posted by Dr. Ron Nusbaum, Back Clinics of Canada
Here is the Back Clinics Question of the Week
This week a patient requested clarity about the cause of their severe low back pain.
What is the difference between a Bulging Disc and a Herniated Disc? And how did I get it?
It’s important to understand what is causing your back pain or neck pain. It adds to your understanding that you can heal, and that the treatment you are receiving is designed for your condition.
Both diagnoses indicate that a spinal disc has been injured.
Bulging Disc: In the case of a bulging disc, the tough outer fibrous layers of the spinal disc, called the annulus, have a weak spot. The inner contents of the disc (a gelatinous protein substance called the nucleus pulposa), which are held under great pressure, move toward this weak spot and press against it. This causes a bulge in the disc. The bulge itself may be asymptomatic or painful. If the bulge presses against an adjacent nerve, the nerve will become irritated. This may result in additional symptoms of pain or illness depending upon which nerve is affected, where it leads to and what purpose it serves.
Herniated Disc: In the case of a herniated disc, the tough outer fibrous layers of the spinal disc may have a tear. As a result of this tear, the inner gelatinous contents of the disc move against the tear (which is now a very weak spot in the outer wall) and may push through. So the central gel-like part of the disc protrudes beyond the disc wall. As with a bulge, there are a number of possible symptoms if the protrusion presses against adjacent nerves. This may include severe pain, numbness, tingling, burning, radiculitis (pain down a limb) and even weakness.
Cause of Disc Bulge or Herniation: Spinal discs, which are like cushions, have three main purposes. They are designed to keep each pair of vertebrae separate. They allow for movement in all planes including flexion, extension and rotation. They absorb pressure from compression and torsion. A disc bulge or herniation can be caused by a traumatic injury or accident that causes extreme pressure on the fibrous disc layers, from sports or heavy lifting while rotating, or from natural degeneration that comes with age.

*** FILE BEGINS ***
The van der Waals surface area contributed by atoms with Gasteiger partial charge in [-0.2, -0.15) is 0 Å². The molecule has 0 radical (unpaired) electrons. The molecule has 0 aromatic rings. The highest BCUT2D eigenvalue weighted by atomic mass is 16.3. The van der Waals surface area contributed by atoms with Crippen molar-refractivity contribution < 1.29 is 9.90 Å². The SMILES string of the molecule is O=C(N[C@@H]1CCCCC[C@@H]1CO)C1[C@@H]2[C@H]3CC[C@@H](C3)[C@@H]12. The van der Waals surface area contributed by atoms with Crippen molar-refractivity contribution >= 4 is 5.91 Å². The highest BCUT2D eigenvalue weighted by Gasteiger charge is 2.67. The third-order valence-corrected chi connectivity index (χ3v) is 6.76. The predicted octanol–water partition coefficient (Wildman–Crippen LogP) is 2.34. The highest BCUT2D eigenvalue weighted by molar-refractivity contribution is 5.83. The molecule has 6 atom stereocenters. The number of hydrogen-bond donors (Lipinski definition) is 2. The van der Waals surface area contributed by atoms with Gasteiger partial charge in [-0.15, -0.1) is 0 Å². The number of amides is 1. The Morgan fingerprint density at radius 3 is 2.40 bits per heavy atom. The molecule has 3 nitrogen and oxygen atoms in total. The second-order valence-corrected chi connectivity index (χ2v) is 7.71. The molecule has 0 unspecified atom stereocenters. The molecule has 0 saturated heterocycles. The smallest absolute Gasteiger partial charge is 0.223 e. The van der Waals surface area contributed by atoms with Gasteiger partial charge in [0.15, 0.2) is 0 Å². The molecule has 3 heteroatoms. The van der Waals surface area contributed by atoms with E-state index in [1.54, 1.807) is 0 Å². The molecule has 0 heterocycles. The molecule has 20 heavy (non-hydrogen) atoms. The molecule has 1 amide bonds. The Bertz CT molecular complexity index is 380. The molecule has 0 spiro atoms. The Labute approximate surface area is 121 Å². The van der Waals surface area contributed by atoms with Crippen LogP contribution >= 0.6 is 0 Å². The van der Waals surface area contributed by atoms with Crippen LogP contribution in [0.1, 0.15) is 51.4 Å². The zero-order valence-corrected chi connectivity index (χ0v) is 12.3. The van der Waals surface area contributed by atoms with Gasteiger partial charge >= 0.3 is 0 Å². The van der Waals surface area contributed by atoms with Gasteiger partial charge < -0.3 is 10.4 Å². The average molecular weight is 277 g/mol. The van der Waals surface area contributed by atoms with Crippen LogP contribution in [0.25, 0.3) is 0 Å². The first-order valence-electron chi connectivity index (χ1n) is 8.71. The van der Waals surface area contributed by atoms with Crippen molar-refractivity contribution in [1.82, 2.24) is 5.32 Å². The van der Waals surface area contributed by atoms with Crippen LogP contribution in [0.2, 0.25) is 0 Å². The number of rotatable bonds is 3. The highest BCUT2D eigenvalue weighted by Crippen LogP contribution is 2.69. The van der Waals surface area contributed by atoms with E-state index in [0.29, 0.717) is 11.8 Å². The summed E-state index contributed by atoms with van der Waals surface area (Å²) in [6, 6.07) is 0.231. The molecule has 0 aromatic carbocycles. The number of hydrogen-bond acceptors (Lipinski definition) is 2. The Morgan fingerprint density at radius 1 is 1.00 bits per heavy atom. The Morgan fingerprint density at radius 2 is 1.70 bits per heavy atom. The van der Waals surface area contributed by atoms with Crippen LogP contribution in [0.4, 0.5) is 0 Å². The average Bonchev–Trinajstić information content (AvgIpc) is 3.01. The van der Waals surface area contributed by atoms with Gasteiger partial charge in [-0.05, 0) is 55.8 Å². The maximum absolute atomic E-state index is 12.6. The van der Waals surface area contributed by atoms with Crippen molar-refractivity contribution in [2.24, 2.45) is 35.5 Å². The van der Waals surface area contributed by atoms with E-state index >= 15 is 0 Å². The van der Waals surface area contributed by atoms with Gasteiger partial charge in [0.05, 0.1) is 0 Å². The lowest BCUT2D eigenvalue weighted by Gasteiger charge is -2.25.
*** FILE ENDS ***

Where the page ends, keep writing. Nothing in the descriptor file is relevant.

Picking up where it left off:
Treatment: In some cases discs can heal. When a person suffers a disc injury, they should see a back expert. In the meantime they should get a lot of rest, especially lying on their back or side if the injury is to a lower back (lumbar) disc. Many people prefer to have pillows under their knees if they lay on their back, or between the knees if they lay on their side. Avoid forward flexion. It’s also helpful to change your position often, especially if you must sit. Avoid any heavy lifting. Proper nutrition rich with omega fatty aids and other important nutrients can support disc healing. Since surgery is not always the right option, a doctor can provide care with non-invasive therapies like non-surgical spinal decompression and Class IV K-laser therapy.
Dr. Ron Nusbaum, founder of Back Clinics of Canada, offers safe, non-invasive treatment that treats the very spinal discs requiring care. The High Performance Healing SystemTM combines advanced technology, proprietary nutrition supplementation and precision treatment that delivers targeted healing at the cellular level for remarkable success.